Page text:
Frequently Asked Questions

Marijuana which can also be called cannabis, weed, pot, or dope refers to the dried flowers, leaves, stems, and seeds of the cannabis plant. The cannabis plant contains more than 100 compounds (or cannabinoids). These compounds include tetrahydrocannabinol (THC), which is impairing or mind-altering, as well as other active compounds, such as cannabidiol (CBD). CBD is not impairing.

Marijuana can be used in a number of ways.3,4 Marijuana can be smoked in joints (like a cigarette), in blunts (cigars or cigar wrappers that have been partly or completely refilled with marijuana), or in bongs (pipes or water pipes). Marijuana also can be mixed or infused into foods like cookies, cakes, or brownies (called edibles) and can be infused in drinks.

It can be vaped using electronic vaporizing devices (i.e., e-cigarettes or vape pens) or other vaporizers. Compounds (or cannabinoids) in marijuana can also be extracted to make oils and concentrates that can be vaped or inhaled. Smoking oils, concentrates, and extracts from the marijuana plant, known as “dabbing,” is on the rise. Health and safety risks exist for each of the different ways of using marijuana

The marijuana plant has compounds that may help symptoms for some health problems.1 While more states are making it legal to use the plant as medicine for certain conditions, scientists are still learning the ways that marijuana may help or harm people. For example, smoked marijuana may damage your lungs and respiratory system.1

Certain compounds in marijuana products may affect your brain or body in harmful ways. In addition, no federal standards have been implemented for the quality and safety of marijuana products sold in state-based medical marijuana dispensaries. These products are not approved by the FDA.

Research on the medical use of marijuana is still in early stages, and much remains unknown about the plant and how it interacts with the body. Currently, the FDA has approved one plant-based marijuana drug (Epidiolex), which contains purified cannabidiol (CBD) from the marijuana plant. The drug is approved for treating seizures associated with two rare and severe forms of epilepsy (Lennox-Gastaut syndrome and Dravet syndrome) as well as seizures associated with tuberous sclerosis complex, a rare genetic disorder that causes benign tumors to form in many parts of the body.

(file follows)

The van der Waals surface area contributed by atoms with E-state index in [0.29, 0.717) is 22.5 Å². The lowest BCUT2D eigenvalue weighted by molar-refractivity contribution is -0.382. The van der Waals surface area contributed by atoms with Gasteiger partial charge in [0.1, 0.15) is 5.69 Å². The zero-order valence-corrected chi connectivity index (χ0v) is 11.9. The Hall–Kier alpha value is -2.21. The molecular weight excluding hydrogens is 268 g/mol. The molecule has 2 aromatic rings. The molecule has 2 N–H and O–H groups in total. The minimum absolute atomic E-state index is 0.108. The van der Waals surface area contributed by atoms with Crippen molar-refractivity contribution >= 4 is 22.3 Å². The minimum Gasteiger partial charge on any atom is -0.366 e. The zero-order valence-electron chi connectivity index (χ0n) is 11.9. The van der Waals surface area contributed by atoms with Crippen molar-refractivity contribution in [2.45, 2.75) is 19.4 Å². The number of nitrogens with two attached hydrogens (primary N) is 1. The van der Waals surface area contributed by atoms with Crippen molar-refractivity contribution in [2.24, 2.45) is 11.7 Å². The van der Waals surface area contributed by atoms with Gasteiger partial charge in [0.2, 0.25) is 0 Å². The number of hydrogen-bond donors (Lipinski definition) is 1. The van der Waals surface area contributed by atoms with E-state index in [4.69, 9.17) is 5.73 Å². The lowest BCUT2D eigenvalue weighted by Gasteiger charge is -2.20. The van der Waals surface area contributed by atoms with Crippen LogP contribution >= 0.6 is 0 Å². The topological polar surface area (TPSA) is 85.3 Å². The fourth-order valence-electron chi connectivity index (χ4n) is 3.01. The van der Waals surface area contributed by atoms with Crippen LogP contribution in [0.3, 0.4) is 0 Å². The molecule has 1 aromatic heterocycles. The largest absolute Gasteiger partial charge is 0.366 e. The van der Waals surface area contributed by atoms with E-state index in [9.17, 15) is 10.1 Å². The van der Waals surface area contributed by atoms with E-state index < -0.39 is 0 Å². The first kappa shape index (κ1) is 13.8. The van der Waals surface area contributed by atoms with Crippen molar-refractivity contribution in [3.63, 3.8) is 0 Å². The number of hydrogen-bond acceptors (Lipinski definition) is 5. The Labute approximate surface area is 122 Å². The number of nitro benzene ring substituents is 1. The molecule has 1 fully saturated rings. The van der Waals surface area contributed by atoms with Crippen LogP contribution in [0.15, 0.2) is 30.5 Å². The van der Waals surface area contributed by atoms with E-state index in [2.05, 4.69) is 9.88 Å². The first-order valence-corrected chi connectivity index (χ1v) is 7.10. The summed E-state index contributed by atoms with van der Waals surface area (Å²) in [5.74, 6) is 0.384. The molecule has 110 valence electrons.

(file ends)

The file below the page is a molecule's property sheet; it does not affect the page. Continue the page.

The FDA has also approved two medicines (dronabinol [brand names: Marinol and Syndros] and nabilone [brand name: Cesamet]) made from a synthetic or lab-made chemical that mimics tetrahydrocannabinol (THC). These medicines are used to treat nausea in patients with cancer who are having chemotherapy treatment and to increase appetite in individuals with AIDS who do not feel like eating (wasting syndrome).

The fact that marijuana is legal in some states for medical or nonmedical adult use does not mean that it is safe. Using marijuana at any age can lead to negative health consequences:

  • Using marijuana heavily (daily or near-daily) can damage your memory, attention, and learning ability. This can last a week or more after the last time marijuana was used.1
  • Using marijuana during pregnancy or while breastfeeding may harm the baby.1,29
  • Marijuana use has been linked to social anxiety, depression, suicide, and schizophrenia. Scientists don’t yet know whether marijuana use directly causes these health issues, but it may make symptoms more severe.
  • Smoking any product, including marijuana, can damage your lungs and cardiovascular system (heart and blood vessels).5 Eating or drinking foods with marijuana can take longer to have an effect and may increase the chance of consuming too much.1 Vaping marijuana has led to lung injury and even death.8 Use of concentrates in vaping or dabbing devices may increase a number of health risks because of the concentration or strength of marijuana being used.

Using alcohol and marijuana at the same time is likely to result in greater impairment than when using either one alone. Greater impairment can result in greater risk of physical harm. Using marijuana and tobacco at the same time may also lead to increased exposure to harmful chemicals that could cause greater risks to the lungs and the cardiovascular system (heart and blood vessels). Also, marijuana may change how prescription drugs work. Always talk with your doctor about any medications you are taking or thinking about taking and the possible side effects when mixed with other things, such as marijuana.

The dose authorized by the physician certification form per 30-day period is four ounces of dried, unprocessed marijuana or the equivalent. If a patient wishes to purchase more than that amount per 30-day period, the patient must present certification and an alternate recommended dose from two physicians.

If a physician wishes to certify an unemancipated minor under 18 with a qualifying condition, the physician must receive the written consent of a parent or legal guardian who asserts that he or she will serve as a primary caregiver for the qualifying patient.


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